Editorial | Just business, nothing personal

Editorial | Just business, nothing personal

Just how profound is a decision to buy a new T-shirt or a pair of basketball shoes?

Businesses usually try to avoid controversy when they hire advertising representatives — they want to appeal to, not alienate, their customer base.

But in a daring reversal of the usual script, the Nike corporation is embracing the opposite approach.

The face of the company's new "Just Do It" marketing campaign is former pro quarterback Colin Kaepernick, who sparked protests throughout the NFL by leading players' efforts to kneel during the national anthem.

The display was, according to Kaepernick, designed to protest police brutality against members of minority groups. But any protest that targets the American flag will inevitably be interpreted as an attack on the American flag.

To call Kaepernick's method of protest ill-conceived — his message was overwhelmed by his tactic — does not do credit to the massive public blow-back against the National Football League and many of its players.

Unlike NFL owners and league Commissioner Roger Goodell, Nike has concluded that there's money to be made in embracing Kaepernick's rebel image and all that it entails.

Is there? Dollars will tell the tale.

Nike has had so many marketing successes, it would be foolish to bet against the company. Then again, the soft drink executives who came up with "New Coke" thought they were geniuses, too, and they were until they suddenly weren't.

That's why Nike's move represents a roll of the dice.

Protests against the Nike campaign and Kaepernick were immediate. Its stock price dropped, although it's bounced back a bit. Disillusioned customers made public displays of burning their Nike merchandise.

But that's for show — the real test will be in the cash, all major corporations really care about, Nike will or won't generate with its advertising campaign.

One thing, however, is for sure. Kaepernick, now a classic anti-hero, at least in Nike's opinion, has become the best-known backup quarterback in the history of the NFL.

He has a multiyear contract with Nike and a pending grievance against the NFL for allegedly colluding in a decision not to sign him. Kneeling in an ill-defined protest may be the best career move he ever made.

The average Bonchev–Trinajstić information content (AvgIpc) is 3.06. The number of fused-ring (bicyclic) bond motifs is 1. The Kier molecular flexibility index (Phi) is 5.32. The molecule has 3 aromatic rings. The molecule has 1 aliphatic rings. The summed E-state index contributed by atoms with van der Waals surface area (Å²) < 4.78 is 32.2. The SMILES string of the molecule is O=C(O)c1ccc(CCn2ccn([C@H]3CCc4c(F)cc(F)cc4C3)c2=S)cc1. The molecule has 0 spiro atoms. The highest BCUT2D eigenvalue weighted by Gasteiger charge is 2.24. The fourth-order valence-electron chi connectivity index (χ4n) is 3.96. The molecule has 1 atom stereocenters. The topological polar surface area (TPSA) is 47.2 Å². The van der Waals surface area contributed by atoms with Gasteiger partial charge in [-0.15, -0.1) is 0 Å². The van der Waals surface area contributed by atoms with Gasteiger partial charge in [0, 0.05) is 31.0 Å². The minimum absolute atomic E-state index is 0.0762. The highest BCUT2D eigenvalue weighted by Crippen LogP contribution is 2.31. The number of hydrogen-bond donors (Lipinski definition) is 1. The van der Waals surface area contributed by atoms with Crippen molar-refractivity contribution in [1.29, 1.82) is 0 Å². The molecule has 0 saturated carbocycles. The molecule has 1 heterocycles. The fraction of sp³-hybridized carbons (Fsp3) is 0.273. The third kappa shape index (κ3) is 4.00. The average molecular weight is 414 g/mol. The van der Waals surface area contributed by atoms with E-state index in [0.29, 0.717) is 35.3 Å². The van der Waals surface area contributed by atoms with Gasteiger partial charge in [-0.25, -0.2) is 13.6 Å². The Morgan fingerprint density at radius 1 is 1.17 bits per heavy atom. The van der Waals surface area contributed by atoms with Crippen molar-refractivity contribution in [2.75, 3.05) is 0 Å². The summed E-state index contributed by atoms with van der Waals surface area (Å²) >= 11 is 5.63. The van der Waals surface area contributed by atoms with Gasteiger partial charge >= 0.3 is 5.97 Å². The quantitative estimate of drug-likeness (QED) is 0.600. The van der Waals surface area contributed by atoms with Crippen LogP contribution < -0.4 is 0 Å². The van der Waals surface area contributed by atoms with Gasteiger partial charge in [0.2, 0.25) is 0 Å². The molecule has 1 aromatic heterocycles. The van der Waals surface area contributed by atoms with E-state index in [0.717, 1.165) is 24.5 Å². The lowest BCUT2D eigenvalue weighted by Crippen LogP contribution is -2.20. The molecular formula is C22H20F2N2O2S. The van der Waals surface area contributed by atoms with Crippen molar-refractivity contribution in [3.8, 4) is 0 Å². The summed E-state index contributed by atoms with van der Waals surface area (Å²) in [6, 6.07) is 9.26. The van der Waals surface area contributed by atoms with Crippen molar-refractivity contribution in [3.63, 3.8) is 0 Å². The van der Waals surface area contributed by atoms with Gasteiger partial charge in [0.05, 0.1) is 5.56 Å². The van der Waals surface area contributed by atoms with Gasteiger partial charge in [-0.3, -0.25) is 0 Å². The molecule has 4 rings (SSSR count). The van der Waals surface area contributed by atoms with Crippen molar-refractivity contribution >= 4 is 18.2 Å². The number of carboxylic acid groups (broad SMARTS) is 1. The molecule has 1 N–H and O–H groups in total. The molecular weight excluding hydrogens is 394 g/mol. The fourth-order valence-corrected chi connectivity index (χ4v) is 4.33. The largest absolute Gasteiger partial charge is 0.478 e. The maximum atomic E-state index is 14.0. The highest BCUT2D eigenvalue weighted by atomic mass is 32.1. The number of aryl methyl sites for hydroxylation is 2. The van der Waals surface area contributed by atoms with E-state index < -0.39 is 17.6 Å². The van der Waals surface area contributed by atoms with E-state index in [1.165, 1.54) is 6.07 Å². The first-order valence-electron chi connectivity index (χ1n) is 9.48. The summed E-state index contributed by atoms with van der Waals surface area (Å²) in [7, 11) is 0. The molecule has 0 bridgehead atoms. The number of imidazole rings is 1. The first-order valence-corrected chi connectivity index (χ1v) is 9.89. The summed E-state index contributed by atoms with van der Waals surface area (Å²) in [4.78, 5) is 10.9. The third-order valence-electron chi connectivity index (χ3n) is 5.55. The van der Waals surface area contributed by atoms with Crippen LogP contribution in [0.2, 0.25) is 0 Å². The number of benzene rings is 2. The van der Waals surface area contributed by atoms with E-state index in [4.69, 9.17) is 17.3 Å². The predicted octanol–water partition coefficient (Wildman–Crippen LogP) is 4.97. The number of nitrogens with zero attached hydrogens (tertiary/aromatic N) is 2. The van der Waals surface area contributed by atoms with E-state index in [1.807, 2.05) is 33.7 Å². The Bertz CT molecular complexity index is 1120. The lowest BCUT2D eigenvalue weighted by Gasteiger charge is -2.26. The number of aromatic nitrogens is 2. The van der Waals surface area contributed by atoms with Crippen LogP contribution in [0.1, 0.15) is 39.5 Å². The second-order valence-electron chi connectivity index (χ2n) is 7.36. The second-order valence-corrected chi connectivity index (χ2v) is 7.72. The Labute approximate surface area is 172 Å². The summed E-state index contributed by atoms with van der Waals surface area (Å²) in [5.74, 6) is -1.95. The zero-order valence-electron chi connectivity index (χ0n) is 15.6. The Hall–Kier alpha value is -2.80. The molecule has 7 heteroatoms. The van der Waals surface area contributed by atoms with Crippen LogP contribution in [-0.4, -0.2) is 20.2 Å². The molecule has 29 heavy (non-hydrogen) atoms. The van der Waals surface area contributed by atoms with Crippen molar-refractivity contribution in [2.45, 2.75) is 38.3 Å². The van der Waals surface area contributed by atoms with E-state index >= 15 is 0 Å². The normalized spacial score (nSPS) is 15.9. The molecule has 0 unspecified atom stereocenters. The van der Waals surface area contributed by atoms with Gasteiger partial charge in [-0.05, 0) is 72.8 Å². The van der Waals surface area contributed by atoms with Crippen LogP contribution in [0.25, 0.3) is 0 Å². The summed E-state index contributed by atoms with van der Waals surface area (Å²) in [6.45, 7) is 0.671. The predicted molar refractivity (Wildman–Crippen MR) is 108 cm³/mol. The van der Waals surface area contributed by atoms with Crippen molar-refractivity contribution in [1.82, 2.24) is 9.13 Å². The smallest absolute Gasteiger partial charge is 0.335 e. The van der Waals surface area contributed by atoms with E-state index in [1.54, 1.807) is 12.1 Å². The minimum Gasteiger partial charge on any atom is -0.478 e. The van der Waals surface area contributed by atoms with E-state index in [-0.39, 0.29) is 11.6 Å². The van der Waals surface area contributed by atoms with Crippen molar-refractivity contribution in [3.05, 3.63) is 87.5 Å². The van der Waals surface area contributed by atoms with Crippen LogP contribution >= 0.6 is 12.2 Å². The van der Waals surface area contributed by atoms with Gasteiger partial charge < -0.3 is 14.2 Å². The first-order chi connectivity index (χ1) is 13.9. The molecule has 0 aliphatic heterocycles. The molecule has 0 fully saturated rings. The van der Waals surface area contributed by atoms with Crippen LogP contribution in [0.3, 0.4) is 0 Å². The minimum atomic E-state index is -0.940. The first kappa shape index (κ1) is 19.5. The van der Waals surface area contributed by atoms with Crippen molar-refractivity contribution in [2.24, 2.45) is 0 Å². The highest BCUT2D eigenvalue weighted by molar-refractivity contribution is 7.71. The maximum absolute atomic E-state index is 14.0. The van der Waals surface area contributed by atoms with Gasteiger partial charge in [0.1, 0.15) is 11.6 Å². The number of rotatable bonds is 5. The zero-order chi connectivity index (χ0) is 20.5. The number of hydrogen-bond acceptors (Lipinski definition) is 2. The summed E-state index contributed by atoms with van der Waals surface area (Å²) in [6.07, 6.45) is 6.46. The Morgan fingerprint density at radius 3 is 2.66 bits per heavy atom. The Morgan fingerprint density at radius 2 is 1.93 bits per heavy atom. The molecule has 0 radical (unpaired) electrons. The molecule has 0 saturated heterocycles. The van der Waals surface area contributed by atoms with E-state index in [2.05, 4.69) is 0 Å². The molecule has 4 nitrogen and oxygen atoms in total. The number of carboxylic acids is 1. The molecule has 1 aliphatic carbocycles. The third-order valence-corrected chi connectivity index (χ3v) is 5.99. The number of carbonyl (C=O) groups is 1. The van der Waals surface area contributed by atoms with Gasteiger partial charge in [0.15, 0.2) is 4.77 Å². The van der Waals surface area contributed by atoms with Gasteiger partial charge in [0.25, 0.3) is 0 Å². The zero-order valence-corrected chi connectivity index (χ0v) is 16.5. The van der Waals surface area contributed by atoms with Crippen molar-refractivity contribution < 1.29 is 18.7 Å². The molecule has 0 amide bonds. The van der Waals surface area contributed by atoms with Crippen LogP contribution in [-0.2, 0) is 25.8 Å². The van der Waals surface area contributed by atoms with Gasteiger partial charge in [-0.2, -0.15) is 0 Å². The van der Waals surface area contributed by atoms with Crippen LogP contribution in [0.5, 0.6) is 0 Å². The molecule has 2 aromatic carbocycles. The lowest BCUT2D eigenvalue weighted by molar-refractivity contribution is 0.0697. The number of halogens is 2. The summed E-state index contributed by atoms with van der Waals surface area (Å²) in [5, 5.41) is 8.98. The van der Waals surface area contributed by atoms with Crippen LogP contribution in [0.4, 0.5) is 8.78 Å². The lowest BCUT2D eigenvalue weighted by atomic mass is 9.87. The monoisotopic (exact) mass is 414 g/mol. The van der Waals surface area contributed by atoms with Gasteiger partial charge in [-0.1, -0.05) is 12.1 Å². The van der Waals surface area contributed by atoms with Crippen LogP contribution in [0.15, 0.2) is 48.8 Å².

Whether owners colluded against him will have to be decided on the basis of the evidence. But it would be no surprise if individual owners decided that, given hostile fan reaction, he was a backup who is too hot to handle.

There's another aspect of the Nike campaign — aside from Kaepernick — that merits discussion.

One of the campaign's slogans reads, "Believe in something. Even if it means sacrificing everything."

The import of what is presented as a prophetic message merits further examination.

"Believe in something," as in anything, whatever it may be. All deeply held beliefs are equal, and they are all the more admirable if the holders of these undefined beliefs are willing to fight to the end for them, whatever the stakes.

Some of the greatest butchers of the 20th century — Hitler, Stalin, Mao — would certainly agree. They certainly believed in something, and they were willing to sacrifice millions of lives to make their most deeply held beliefs become reality.

It would be a mistake, of course, to expect too much of the catchy slogans corporations employ to move merchandise. Slack-jawed teens aren't likely to think too much about them as they weigh sneaker purchases.

Then again, this one is so superficial that its encouragement of dogmatic, narcissistic thinking openly invites ridicule, something one would think Nike would hope to avoid if it wants to sell more shoes.

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